Also check out: Other hip hop heads who’ve grappled with radical politics include Solareye (Stanley Odd), Louie (Hector Bizerk) and Futurology.
There’s something fresh and exciting about northern soul, even though it first came to prominence many decades ago now. Black American music was a form of escapism for young working class people in the north of England, and there are many bands north of the border who still find inspiration in this movement today. Fronted by the excellent Paula Sheridan, Button Up give the sound a Glaswegian touch while maintaining its political edge.
Also check out: The band’s label Button Up Records host similar minded acts such as The DT6.
Scottish east coast DIY punk collective Make-That-A-Take put community at the heart of everything they do and have thrown dozens of shows in support of local foodbanks and refugee groups. Artists on the label include Kaddish, Billy Liar and Franz Nicolay (above).
In the words of founder Derrick Johnston: “We’ve always had a “social conscience” of sorts; we were founded as an anti-racist, anti-fascist, anti-sexist collective and that’s something that we carry with us to this day… Our moral and ethical values inform everything that we do and will always continue to do so. For me, personally, one does not exist without the other as they’re intrinsically linked. That’s always been the basis of punk rock for me, ever since the Dead Kennedys blew my mind as a teenager.” Well said.
Described as the world’s first crowd-funded not-for-profit record label, Last Night From Glasgow’s financial model revolves around ensuring artists are fairly paid and rewarded for their work. Generous donations have kept the label rolling and helped go towards albums by the likes of Emme Woods, Medicine Men and even 90s legends Bis (above).
Founding director Ian Smith says: “We set up LNFG with a fundamental objective – to ensure that talent was unearthed and rewarded. We all committed to work for nothing and we committed to operate the company on a Non Profit basis but that wasn’t going to be enough to really make a difference to artists, we needed more… Being of solid socialist standing, we firmly believed that we could build a model that would massively assist artists whilst delivering huge value and enjoyment to the music-buying public.”
Set up by Girobabies frontman Mark McGhee, DIY non-for-profit label and promoter Traffic Cone Records have played a key role in developing underground Scottish music. As well as putting on talented artists regardless of genre, the label provide advice for upcoming independent artists and promote the importance of paying artists.
Key bands who’ve released on the label include Colonel Mustard & the Dijon 5 (above), who spearhead the wacky Yellow Movement. Although not every band is overtly political, the yellow-clad collective of artists are devoted to promoting good causes and involving themselves in community activism.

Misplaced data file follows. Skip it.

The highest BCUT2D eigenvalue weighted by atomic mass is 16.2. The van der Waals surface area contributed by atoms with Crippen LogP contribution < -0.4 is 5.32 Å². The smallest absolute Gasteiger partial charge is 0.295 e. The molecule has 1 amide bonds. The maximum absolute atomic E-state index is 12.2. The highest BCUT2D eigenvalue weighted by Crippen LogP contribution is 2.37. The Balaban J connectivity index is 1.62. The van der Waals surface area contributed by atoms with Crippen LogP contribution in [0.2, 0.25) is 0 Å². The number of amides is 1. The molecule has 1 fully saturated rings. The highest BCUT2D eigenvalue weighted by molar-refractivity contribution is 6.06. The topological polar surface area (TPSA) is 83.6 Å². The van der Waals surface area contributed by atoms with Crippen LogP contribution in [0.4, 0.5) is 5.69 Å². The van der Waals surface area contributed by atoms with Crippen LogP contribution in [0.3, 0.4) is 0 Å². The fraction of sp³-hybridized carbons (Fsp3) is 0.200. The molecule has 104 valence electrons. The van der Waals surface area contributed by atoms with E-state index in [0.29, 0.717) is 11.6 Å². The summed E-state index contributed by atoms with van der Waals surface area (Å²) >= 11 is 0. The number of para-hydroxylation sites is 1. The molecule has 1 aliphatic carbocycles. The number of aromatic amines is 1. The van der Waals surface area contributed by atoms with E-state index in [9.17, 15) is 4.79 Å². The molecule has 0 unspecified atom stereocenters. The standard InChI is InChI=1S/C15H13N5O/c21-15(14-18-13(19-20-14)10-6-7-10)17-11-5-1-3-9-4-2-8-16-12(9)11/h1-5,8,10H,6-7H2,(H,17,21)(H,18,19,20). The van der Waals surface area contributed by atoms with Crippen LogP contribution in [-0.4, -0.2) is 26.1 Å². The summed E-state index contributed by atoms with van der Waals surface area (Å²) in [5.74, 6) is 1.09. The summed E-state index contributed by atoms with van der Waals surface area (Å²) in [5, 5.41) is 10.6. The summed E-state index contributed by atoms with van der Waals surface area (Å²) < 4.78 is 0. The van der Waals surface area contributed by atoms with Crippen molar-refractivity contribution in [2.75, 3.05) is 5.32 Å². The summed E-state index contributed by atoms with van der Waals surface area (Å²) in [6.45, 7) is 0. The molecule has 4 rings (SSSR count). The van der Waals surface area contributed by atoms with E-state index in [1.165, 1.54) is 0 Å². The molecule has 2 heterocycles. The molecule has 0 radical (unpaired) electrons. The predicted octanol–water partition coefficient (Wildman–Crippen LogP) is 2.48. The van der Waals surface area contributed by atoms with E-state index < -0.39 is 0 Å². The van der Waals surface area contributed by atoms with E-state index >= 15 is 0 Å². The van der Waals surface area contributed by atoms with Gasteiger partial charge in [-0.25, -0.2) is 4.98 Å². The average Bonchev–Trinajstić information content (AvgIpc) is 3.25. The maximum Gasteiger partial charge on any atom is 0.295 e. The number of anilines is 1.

A regular club night hosted by RISE in Glasgow, Silver Spoon draws inspiration from musical movements such as Rock against Racism, the 2-tone Ska revival, hip hop, punk, songs of political struggle, liberation and a lot more. Each month, the night focuses on a specific genre or movement that has left their mark and inspired social change, while “maintaining the core general theme of excellent music, good vibes and bad dancing”. All money raised from the events are going towards building a cultural and social hub in Glasgow.
Run by artist and performer Johnny Cypher, Extra Second is nominally a poetry collective, but should be included here for their excellent activism within the music scene too. As well as hosting regular poetry events themed around issues such as equality and community empowerment, Cypher and co also recently hosted Elements Glasgow, a day of hip hop workshops, visual art, dancing and round table discussions about activism through music in local communities.
This is officially an academic project as opposed to a grassroots one, but it’s definitely worth mentioning here due to what it seeks to unearth. Led by Glasgow University’s Dr Catriona MacDonald, the project seeks to examine the neglected impact that local poetry and song cultures had in Scottish popular politics around the Victorian and Edwardian eras, focusing specifically on the successful campaigns to extend the electoral franchise between 1832-1914.
When it comes to connecting with and learning from Scotland’s radical musical history, studies like this are massively important. You can follow the project’s developments here. We’d also love to hear of more suggestions in this mould.